In Sh'mot, 4:24, the text reads, "וַיְהִ֥י בַדֶּ֖רֶךְ בַּמָּל֑וֹן וַיִּפְגְּשֵׁ֣הוּ יְהוָ֔ה וַיְבַקֵּ֖שׁ הֲמִיתֽוֹ׃ " and the English there (from the sefaria.org page, but the Stone chumash concurs) for the final 2 words is "and sought to kill him." Yirmiyahu 26:21 has a similar construction, for which the sefaria.org has "to put him to death." The only other instance of הֲמִיתֽוֹ is in Mishlei 19:18 which reads " וְאֶל־הֲ֝מִית֗וֹ " and is translated as "on his destruction" (removing any active participation in the killing).

But Tehillim 37:32 has the phrase "וּמְבַקֵּשׁ לַ הֲמִיתוֹ" ("seeking to put him to death") and the word with the lamed occurs 5 other times, always meaning "to kill/put to death."

It seems to me that for the word to be translated as an infinitive verb, "to kill", would require the lamed and that appears 6 times. And yet in two cases, the form without the lamed is still translated as that infinitive form.

Are there any commentaries that explore the difference between the form with and without the lamed or which explain how the form without the lamed can still be understood as the active infinitive verb (as opposed to the more passive sense)?

  • Is your interest specific to this verb, or are you also interested in other infinitive constructs separate from ל?
    – magicker72
    Commented Nov 10, 2017 at 2:43
  • @magicker72 I haven't done any research to expand it to other verbs. I just noticed this instance.
    – rosends
    Commented Nov 10, 2017 at 3:01
  • For other verbs, see Gen 4:12, Gen 8:10, or Ex 10:28-29, for example.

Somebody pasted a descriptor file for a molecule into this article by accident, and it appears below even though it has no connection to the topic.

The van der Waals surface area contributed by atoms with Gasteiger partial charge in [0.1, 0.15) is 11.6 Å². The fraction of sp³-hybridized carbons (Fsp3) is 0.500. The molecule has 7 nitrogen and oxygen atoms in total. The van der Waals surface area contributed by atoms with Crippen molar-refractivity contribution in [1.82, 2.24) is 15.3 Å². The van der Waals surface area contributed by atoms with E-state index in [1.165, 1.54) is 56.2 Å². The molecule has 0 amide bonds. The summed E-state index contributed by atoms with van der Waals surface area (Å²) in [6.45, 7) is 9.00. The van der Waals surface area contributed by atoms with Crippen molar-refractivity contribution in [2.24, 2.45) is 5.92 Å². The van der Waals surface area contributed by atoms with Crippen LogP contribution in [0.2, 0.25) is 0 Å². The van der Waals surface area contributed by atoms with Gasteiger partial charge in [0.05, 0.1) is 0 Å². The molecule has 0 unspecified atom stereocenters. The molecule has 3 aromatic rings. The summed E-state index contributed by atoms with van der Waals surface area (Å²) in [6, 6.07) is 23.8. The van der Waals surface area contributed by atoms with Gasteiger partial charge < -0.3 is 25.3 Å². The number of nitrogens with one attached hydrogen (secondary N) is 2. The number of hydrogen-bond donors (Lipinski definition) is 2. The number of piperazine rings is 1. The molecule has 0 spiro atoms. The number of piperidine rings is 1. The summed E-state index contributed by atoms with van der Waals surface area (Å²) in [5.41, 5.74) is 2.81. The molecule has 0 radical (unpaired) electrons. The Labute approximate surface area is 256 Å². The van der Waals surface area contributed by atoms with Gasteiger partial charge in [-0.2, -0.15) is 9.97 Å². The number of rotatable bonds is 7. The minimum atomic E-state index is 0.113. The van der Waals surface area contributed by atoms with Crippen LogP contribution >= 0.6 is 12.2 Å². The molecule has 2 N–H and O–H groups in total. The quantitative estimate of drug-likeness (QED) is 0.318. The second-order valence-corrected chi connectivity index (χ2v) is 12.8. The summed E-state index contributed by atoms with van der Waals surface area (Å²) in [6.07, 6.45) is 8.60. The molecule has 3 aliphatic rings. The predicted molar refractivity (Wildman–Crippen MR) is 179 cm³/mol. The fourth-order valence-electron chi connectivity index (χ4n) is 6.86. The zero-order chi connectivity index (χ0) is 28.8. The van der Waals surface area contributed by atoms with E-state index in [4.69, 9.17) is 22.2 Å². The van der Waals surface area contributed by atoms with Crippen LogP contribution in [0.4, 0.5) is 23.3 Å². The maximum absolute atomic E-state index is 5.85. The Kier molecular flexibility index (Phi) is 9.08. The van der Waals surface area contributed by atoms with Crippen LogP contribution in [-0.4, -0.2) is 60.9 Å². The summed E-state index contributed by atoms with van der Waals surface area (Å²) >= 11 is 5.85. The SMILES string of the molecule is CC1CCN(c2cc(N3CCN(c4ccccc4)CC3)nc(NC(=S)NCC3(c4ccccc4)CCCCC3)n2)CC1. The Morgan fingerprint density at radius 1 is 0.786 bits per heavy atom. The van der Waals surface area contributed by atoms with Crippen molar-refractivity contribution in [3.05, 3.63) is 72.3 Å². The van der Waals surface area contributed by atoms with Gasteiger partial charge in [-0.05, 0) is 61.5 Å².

– magicker72
    Commented Nov 10, 2017 at 3:46
  • 1
    My understanding is that without the lamed it means "his death" - i.e. it's a noun / gerund. With the lamed it's a verb with an infinitive and means "to kill him".
    – DanF
    Commented Nov 13, 2017 at 1:35

1 Answer 1


Forgive my English, but in Hebrew the original definitive form of a verb (contrary to the Modern Hebrew) is without ל, like דבר instead of לדבר etc. Four letters - בכל"מ can further constitute a pseudo-definitive form, like לדבר, בדבר, מדבר, כדבר. As you can understand the have slightly different meaning, and it is comparable to its English translations: ל meaning "to", מ meaning "from", כ being "like" and ב meaning "like".

Compare: "בְּי֗וֹם עֲשׂ֛וֹת ה"א אֶ֥רֶץ וְשָׁמָֽיִם" (Ber 2, 4) like "ביום לעשות". In Hebrew those are basically same forms.

  • "like "ביום לעשות". In Hebrew those are basically same forms." I don't think that is how it would be said in Hebrew. Maybe biyom assiyat would be closer.
    – mevaqesh
    Commented Dec 25, 2017 at 22:58
  • In Hebrew this form is usually used with personal suffixes, like "מִדֵּי דַבְּרִי בִּכְבוֹדֶךָ" or בהסתכלותו or "כְּצֵאתִי אֶת הָעִיר אֶפְרֹשׂ אֶת כַּפַּי" compare to כצאת העבדים or צאת השבת. I agree this is not common in spoken modern Hebrew. I don't know those terms in English, but ל is like to in English which is not a real part of the infinitive form.
    – Al Berko
    Commented Dec 26, 2017 at 20:12

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